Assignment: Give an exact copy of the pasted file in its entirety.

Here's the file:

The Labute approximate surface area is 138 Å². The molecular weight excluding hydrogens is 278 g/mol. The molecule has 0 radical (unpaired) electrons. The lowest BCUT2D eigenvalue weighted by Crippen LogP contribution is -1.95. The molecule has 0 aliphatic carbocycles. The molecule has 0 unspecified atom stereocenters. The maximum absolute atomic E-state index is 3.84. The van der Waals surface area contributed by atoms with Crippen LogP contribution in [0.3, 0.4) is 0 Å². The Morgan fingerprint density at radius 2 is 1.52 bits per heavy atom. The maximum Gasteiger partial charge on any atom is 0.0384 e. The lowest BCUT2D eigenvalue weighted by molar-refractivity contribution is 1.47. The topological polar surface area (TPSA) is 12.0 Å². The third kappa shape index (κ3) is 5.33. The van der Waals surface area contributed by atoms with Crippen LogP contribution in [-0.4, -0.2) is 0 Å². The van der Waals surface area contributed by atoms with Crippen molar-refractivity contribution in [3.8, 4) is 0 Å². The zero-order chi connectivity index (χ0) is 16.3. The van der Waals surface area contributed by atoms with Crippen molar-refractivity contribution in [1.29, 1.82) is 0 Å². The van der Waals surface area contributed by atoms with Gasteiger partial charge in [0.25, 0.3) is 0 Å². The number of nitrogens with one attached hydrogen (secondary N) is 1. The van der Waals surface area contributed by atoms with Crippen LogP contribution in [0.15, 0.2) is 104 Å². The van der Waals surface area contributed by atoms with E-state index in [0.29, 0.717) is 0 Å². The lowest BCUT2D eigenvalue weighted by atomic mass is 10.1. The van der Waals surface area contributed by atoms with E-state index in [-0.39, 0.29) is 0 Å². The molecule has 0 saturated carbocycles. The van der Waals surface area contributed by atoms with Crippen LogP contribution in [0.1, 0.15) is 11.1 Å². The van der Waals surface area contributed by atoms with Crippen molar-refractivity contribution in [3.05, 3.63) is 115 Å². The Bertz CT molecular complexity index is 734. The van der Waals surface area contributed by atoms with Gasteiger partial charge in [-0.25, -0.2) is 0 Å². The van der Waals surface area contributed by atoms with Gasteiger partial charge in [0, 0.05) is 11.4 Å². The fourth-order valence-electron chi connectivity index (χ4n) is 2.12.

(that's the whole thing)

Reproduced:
The Labute approximate surface area is 138 Å². The molecular weight excluding hydrogens is 278 g/mol. The molecule has 0 radical (unpaired) electrons. The lowest BCUT2D eigenvalue weighted by Crippen LogP contribution is -1.95. The molecule has 0 aliphatic carbocycles. The molecule has 0 unspecified atom stereocenters. The maximum absolute atomic E-state index is 3.84. The van der Waals surface area contributed by atoms with Crippen LogP contribution in [0.3, 0.4) is 0 Å². The Morgan fingerprint density at radius 2 is 1.52 bits per heavy atom. The maximum Gasteiger partial charge on any atom is 0.0384 e. The lowest BCUT2D eigenvalue weighted by molar-refractivity contribution is 1.47. The topological polar surface area (TPSA) is 12.0 Å². The third kappa shape index (κ3) is 5.33. The van der Waals surface area contributed by atoms with Crippen LogP contribution in [-0.4, -0.2) is 0 Å². The van der Waals surface area contributed by atoms with Crippen molar-refractivity contribution in [3.8, 4) is 0 Å². The zero-order chi connectivity index (χ0) is 16.3. The van der Waals surface area contributed by atoms with Crippen molar-refractivity contribution in [1.29, 1.82) is 0 Å². The van der Waals surface area contributed by atoms with Gasteiger partial charge in [0.25, 0.3) is 0 Å². The number of nitrogens with one attached hydrogen (secondary N) is 1. The van der Waals surface area contributed by atoms with Crippen LogP contribution in [0.15, 0.2) is 104 Å². The van der Waals surface area contributed by atoms with E-state index in [0.29, 0.717) is 0 Å². The lowest BCUT2D eigenvalue weighted by atomic mass is 10.1. The van der Waals surface area contributed by atoms with E-state index in [-0.39, 0.29) is 0 Å². The molecule has 0 saturated carbocycles. The van der Waals surface area contributed by atoms with Crippen LogP contribution in [0.1, 0.15) is 11.1 Å². The van der Waals surface area contributed by atoms with Crippen molar-refractivity contribution in [3.05, 3.63) is 115 Å². The Bertz CT molecular complexity index is 734. The van der Waals surface area contributed by atoms with Gasteiger partial charge in [-0.25, -0.2) is 0 Å². The van der Waals surface area contributed by atoms with Gasteiger partial charge in [0, 0.05) is 11.4 Å². The fourth-order valence-electron chi connectivity index (χ4n) is 2.12.